Conservationists fear feral cats could be mowing through the country's highly-vulnerable seabird populations with trapping projects halted during the lockdown period.
While the four-week lockdown has heavily reduced air pollution and seen some urban areas revert to nature with birds flourishing, the reality is because of introduced predators much of the wild populations rely on human intervention for survival.
The majority of New Zealand's native land birds had well and truly finished their breeding season before lockdown with chicks having left their nests - the most vulnerable stage.
But many seabird species take slightly longer, and spend from around late March to May alone, fledging in their burrows, while their parents are out at sea collecting food.
At level 4 nearly all trapping and monitoring work was halted, and at level 3 only some projects have been able to resume.
Black petrels, tāiko or takoketai, were once found all across the North Island but were driven out of the mainland by feral cats, pigs and rats.
Today they breed in only two places: Little Barrier Island/Hauturu and Great Barrier Island/Aotea.
While on predator-free Hauturu the breeding season is relatively safe, next door on the larger Aotea the major threats to the chicks come in the form of feral cats, and to a lesser degree wild pigs.
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Wildlife Management International senior ecologist Biz Bell said the colony around Mt Hobson/Hirakimata had about 2700 breeding pairs. With about a 70 per cent success rate she estimated there could be about 2000 chicks in their burrows at present.
While in their burrows the chicks were safe, but at night they would go outside to practise flapping their wings and to develop their muscles, along with getting rid of their down and converting it to feathers.
But stopping them gaining that valuable experience is a population of feral cats.
Generally, it is kept relatively low by trapping down in the Okiwi basin, but cats can roam 10-15km in a night so it does not take many to wreak havoc, and they are also rather cunning.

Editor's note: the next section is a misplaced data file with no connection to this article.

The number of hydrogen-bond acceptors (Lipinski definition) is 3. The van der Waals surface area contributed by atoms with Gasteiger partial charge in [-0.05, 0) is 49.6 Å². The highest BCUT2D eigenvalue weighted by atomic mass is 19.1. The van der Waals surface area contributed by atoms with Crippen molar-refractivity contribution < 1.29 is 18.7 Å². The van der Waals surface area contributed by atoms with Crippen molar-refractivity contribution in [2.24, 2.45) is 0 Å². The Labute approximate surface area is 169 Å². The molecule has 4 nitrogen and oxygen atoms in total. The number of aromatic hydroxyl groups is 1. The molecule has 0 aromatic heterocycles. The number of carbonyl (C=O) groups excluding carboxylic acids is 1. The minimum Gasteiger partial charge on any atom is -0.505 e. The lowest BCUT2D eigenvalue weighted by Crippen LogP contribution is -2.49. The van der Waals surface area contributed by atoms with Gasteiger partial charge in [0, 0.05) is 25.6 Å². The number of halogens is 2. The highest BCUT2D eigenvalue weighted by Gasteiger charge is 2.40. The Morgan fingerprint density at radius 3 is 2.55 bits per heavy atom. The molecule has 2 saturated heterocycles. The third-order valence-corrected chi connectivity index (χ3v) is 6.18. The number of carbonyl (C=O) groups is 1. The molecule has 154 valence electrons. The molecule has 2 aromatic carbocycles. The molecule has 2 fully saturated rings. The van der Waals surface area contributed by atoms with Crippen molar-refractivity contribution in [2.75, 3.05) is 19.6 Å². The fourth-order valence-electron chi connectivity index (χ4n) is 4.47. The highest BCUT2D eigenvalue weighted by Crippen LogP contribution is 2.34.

"They learn the behaviour of the chicks, and know to wait outside the burrows for them," Bell said.
"If trapping is maintained they can be OK, but now is a critical time."
The Department of Conservation had been trapping up until the lockdown but has had to pause ever since along with Bell's monitoring work, leaving the fate of the birds unknown.
"We are always concerned, every one of these birds is very important."
Takoketai generally live 40 to 50 years, and breed just once a year, producing just one chick.
After fledging in early May they head off on a great OE to the pelagic waters off the coast of Ecuador, spending a couple of years at sea before returning to New Zealand. They don't start breeding until about age 6.
They are classed as nationally vulnerable, with a population slowly declining. Their biggest threats off land are fishing vessels and sea temperature changes.
Meanwhile down south, Forest & Bird Otago Southland regional manager Sue Maturin, who looks after a tītī or sooty shearwater colony on the Otago peninsula, said there were "grave fears" for the seabirds during the lockdown.
Like the takoketai, tītī have a similar fledging window and are also vulnerable to feral cats.
"This time of year they are big fat plump chicks left all alone - they are very vulnerable."
Maturin said they'd gained permission under level 3 to continue their work and so on Tuesday raced out to check on the colony.
To their amazement, they only found several dead chicks and a dead adult. There were "plenty of signs of cats and possums" and many abandoned burrows, but far less damage than expected.
The previous year all 13 of their monitored burrows were predated. This year 10 remained intact.
"It is hard to say what was behind that, but we were doing intense trapping before lockdown. We might have kept them just low enough."
Feral cats are caught live, and need to be checked every day, meaning no traps were active over the lockdown.
Forest & Bird central North Island regional manager Rebecca Stirnemann said the fate of these seabirds highlighted how they needed protection.
"We have seen a lot on social media saying nature has been doing really well under lockdown, but in reality, a lot of New Zealand's nature needs our help.
"It is very scary if we even lose just one of these birds. We just hope as soon as it is safe people can get back out there and do the work that needs to be done."
A Department of Conservation spokesman said only limited predator control work continued under lockdown, including staff living and working on conservation islands where it was critical to maintain island biosecurity and protect the rare and endangered wildlife.
This included for the critically endangered Chatham Island tāiko, with just 25 chicks this season, as the team doing the pest control and monitoring were already in an isolated bubble.
Its relative the black petrel on Aotea was less critical, with the species area widely spread across the tops of the island, he said.
Control of feral cats to protect the pāteke population down at the coast normally kept cat numbers under control.
Level 3 would see some more DoC field work resume, but community trapping groups should not check traplines on public conservation land or other public land without approval, he said.
"Any groups checking traps will need to show how they can carry out this activity safely, following public health guidelines to prevent the spread of Covid-19."